Wednesday, August 13, 2008

The kids, the women and stuff that was difficult

Okay, I have felt the pressure, I must add to the blog. I have now had almost two weeks to "re-enter" our American culture and all it's benefits. Through my work and am bombarded with sadness and difficulty, but not the the degree I was in Congo. I realized through this trip what true power I have to get things accomplished here in the US with the systems I work in through child welfare, state programs, etc. and being in Africa, and seeing the difficulties and powerlessness that the people and mostly the children face daily was almost more than I could stand.
The term poverty really does not describe the problem there. There are just so many deficits that are present that make the whole situation overwhelming and seem insurmountable. Okay, enough on my assessments, the children there wear the same dirty clothing day after day. This is evident because we would see the same group of kids every day. Many do not have shoes, many do, but they are very worn. They are filthy with dirt and many have skin diseases that are evident. While there were few kids that looked to me like they were starving, for food, they were certainly starving for attention and care. Certainly, they were getting the bare minimum for food and water was in short supply too. I did not see many teens, my favorite age group, because they were all working, carrying loads or in the fields. When we would go outside the compound, we immediately drew a crowd of children, many looking for Uncle Fred, the candy man, and most looking for attention from the Muzungu (I will never learn to spell that word correctly!) It almost felt like they believed that if they touched us or got our attention from us, that they believed good would come to them, I felt very sad by this. When I was handing out candy, tyring to get one piece to each child, a struggle ensued for each piece. For me it got to the point where I had to limit how much time I would see the children. Why are my children so blessed with good food, clean water, and clothing? The need was so great, like a bottomless pit, that I was helpless to fill. I think that is probably the main thing I took from the experience there, is my inadequacy as a human being. Only Christ can fill that kind of need.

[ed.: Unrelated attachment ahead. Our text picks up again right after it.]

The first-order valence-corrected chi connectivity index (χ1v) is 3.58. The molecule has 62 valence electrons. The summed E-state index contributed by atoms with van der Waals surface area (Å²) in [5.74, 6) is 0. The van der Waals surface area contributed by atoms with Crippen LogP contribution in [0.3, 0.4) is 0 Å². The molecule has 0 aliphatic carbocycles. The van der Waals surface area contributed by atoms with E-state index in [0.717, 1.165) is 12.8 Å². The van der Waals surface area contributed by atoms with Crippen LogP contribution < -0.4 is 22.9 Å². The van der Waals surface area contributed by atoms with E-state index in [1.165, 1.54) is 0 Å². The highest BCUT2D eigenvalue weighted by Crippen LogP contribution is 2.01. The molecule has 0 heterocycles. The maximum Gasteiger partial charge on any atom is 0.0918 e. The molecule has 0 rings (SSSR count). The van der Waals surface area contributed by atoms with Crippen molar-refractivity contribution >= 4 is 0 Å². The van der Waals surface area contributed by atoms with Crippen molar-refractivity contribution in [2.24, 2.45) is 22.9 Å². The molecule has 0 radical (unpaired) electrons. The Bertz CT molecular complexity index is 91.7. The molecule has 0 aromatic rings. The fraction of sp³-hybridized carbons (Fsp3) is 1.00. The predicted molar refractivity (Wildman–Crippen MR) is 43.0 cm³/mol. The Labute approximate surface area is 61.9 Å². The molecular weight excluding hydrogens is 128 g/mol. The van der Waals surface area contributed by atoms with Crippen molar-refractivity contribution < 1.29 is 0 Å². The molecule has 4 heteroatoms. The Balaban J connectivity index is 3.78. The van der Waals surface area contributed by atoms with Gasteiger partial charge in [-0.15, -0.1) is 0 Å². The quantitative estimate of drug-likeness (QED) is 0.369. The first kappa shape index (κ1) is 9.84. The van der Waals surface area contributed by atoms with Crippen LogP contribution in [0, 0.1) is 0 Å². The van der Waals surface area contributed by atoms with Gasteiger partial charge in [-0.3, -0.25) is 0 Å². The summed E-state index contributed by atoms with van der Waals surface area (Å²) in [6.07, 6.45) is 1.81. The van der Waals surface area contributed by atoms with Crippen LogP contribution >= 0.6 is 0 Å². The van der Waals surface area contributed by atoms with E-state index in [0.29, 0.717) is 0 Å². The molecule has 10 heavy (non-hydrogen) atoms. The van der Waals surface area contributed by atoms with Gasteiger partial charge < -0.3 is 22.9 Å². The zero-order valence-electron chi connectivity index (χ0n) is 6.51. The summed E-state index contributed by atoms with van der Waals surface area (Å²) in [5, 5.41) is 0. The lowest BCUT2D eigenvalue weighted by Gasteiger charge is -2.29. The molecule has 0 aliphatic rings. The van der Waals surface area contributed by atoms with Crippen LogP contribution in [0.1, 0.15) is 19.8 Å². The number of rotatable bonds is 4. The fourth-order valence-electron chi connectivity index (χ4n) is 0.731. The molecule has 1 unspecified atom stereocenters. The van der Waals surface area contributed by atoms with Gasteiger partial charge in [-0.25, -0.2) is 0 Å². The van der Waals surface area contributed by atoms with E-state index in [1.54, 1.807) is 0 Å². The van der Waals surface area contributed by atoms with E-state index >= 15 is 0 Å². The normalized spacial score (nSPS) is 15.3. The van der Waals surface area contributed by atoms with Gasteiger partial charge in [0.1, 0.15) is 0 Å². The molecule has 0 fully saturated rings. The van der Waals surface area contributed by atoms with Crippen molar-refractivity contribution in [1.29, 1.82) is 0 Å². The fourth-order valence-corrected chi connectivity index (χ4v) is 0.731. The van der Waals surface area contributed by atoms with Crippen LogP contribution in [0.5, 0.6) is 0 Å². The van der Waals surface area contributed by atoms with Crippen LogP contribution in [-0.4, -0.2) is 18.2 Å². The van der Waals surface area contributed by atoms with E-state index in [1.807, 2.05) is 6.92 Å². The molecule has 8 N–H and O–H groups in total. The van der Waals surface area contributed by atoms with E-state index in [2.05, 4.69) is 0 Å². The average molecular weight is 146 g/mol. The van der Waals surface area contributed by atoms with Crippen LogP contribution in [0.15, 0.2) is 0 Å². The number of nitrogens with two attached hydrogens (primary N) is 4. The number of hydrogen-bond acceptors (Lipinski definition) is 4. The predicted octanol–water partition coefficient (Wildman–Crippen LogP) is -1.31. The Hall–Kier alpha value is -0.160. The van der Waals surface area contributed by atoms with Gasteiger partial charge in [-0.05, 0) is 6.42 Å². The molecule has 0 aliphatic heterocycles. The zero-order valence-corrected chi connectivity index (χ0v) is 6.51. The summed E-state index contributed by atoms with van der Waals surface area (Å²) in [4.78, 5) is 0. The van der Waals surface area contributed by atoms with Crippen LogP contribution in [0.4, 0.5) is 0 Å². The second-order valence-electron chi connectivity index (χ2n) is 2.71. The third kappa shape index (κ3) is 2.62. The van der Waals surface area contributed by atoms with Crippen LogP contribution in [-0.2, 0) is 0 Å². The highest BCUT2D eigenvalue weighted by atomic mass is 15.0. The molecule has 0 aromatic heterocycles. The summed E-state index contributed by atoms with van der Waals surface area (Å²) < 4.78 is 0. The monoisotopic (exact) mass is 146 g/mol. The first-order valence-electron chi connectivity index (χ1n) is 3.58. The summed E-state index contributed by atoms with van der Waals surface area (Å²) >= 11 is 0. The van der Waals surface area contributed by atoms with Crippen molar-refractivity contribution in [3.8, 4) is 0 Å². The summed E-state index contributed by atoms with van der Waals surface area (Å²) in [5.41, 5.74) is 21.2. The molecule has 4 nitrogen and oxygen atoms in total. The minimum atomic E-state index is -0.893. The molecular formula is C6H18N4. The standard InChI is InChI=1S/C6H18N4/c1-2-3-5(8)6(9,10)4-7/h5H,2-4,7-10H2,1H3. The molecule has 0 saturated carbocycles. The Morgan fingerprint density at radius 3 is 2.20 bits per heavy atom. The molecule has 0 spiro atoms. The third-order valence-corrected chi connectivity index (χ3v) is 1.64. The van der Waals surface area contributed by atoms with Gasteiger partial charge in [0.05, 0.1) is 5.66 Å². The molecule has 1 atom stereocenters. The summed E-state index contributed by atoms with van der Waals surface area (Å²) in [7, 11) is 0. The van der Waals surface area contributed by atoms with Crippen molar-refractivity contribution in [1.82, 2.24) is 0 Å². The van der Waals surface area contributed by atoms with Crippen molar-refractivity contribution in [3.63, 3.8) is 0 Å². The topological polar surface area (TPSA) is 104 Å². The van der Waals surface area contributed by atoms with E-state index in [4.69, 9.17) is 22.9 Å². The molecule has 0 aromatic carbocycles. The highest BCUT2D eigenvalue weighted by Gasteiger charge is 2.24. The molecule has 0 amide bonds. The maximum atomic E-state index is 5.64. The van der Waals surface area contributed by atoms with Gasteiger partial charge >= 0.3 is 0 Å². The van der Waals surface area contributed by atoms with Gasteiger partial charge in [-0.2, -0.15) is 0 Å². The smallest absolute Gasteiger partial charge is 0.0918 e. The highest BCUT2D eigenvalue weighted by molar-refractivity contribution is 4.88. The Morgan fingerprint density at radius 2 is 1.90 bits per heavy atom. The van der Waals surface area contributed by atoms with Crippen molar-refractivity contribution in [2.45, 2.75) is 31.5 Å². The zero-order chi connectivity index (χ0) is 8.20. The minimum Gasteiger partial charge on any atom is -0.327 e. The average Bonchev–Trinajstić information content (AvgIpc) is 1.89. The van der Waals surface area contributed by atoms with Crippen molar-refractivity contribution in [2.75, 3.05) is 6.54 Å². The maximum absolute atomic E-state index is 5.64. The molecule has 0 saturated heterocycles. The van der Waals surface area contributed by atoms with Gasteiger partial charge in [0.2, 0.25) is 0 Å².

So, we handed out tracts and most importantly the talking bibles, since many cannot read. It was wonderful to see the look on one of their faces when they saw how the bible worked and that it could be charged through setting it out in the sun. This was something that they would be able to listen to over and over again.